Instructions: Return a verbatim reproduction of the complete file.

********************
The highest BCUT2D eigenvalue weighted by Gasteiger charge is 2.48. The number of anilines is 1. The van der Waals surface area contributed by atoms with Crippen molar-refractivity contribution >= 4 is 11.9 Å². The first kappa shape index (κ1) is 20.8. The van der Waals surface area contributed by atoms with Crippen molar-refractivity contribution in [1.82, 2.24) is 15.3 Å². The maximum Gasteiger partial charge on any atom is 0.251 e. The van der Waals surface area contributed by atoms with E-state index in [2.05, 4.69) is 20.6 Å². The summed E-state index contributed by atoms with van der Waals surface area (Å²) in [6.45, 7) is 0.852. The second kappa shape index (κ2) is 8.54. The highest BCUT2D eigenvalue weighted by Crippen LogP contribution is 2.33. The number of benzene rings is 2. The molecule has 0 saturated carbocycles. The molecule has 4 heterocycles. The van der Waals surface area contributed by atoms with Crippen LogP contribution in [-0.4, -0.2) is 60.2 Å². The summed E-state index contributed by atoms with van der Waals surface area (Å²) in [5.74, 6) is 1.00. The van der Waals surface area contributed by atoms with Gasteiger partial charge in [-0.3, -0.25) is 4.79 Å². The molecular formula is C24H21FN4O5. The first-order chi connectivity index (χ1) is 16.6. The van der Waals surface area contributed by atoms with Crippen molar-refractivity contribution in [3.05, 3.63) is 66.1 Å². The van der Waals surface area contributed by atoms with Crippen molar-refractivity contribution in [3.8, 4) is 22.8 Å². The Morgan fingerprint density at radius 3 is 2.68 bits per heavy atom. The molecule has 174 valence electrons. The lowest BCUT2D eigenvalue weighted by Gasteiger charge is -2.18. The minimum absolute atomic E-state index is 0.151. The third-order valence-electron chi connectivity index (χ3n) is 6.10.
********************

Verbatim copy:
The highest BCUT2D eigenvalue weighted by Gasteiger charge is 2.48. The number of anilines is 1. The van der Waals surface area contributed by atoms with Crippen molar-refractivity contribution >= 4 is 11.9 Å². The first kappa shape index (κ1) is 20.8. The van der Waals surface area contributed by atoms with Crippen molar-refractivity contribution in [1.82, 2.24) is 15.3 Å². The maximum Gasteiger partial charge on any atom is 0.251 e. The van der Waals surface area contributed by atoms with E-state index in [2.05, 4.69) is 20.6 Å². The summed E-state index contributed by atoms with van der Waals surface area (Å²) in [6.45, 7) is 0.852. The second kappa shape index (κ2) is 8.54. The highest BCUT2D eigenvalue weighted by Crippen LogP contribution is 2.33. The number of benzene rings is 2. The molecule has 0 saturated carbocycles. The molecule has 4 heterocycles. The van der Waals surface area contributed by atoms with Crippen LogP contribution in [-0.4, -0.2) is 60.2 Å². The summed E-state index contributed by atoms with van der Waals surface area (Å²) in [5.74, 6) is 1.00. The van der Waals surface area contributed by atoms with Gasteiger partial charge in [-0.3, -0.25) is 4.79 Å². The molecular formula is C24H21FN4O5. The first-order chi connectivity index (χ1) is 16.6. The van der Waals surface area contributed by atoms with Crippen molar-refractivity contribution in [3.05, 3.63) is 66.1 Å². The van der Waals surface area contributed by atoms with Crippen molar-refractivity contribution in [3.8, 4) is 22.8 Å². The Morgan fingerprint density at radius 3 is 2.68 bits per heavy atom. The molecule has 174 valence electrons. The lowest BCUT2D eigenvalue weighted by Gasteiger charge is -2.18. The minimum absolute atomic E-state index is 0.151. The third-order valence-electron chi connectivity index (χ3n) is 6.10.